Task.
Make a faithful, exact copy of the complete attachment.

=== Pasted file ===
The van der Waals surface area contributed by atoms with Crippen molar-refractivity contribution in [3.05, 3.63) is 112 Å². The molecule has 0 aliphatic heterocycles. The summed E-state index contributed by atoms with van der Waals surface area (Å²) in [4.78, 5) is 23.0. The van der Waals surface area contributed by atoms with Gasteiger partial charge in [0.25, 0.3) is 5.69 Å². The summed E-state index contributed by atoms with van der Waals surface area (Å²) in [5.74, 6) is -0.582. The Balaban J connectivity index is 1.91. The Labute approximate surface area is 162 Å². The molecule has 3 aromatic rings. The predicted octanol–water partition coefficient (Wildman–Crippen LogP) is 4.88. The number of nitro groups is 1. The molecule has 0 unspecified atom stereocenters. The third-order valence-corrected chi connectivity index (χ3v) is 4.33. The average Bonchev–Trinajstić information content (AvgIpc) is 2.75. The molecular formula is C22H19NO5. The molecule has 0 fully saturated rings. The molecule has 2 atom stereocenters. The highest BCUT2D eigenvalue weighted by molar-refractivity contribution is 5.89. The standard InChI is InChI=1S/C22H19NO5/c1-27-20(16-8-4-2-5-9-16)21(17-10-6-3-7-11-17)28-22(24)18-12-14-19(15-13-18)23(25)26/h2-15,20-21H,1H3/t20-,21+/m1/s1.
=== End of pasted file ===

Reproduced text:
The van der Waals surface area contributed by atoms with Crippen molar-refractivity contribution in [3.05, 3.63) is 112 Å². The molecule has 0 aliphatic heterocycles. The summed E-state index contributed by atoms with van der Waals surface area (Å²) in [4.78, 5) is 23.0. The van der Waals surface area contributed by atoms with Gasteiger partial charge in [0.25, 0.3) is 5.69 Å². The summed E-state index contributed by atoms with van der Waals surface area (Å²) in [5.74, 6) is -0.582. The Balaban J connectivity index is 1.91. The Labute approximate surface area is 162 Å². The molecule has 3 aromatic rings. The predicted octanol–water partition coefficient (Wildman–Crippen LogP) is 4.88. The number of nitro groups is 1. The molecule has 0 unspecified atom stereocenters. The third-order valence-corrected chi connectivity index (χ3v) is 4.33. The average Bonchev–Trinajstić information content (AvgIpc) is 2.75. The molecular formula is C22H19NO5. The molecule has 0 fully saturated rings. The molecule has 2 atom stereocenters. The highest BCUT2D eigenvalue weighted by molar-refractivity contribution is 5.89. The standard InChI is InChI=1S/C22H19NO5/c1-27-20(16-8-4-2-5-9-16)21(17-10-6-3-7-11-17)28-22(24)18-12-14-19(15-13-18)23(25)26/h2-15,20-21H,1H3/t20-,21+/m1/s1.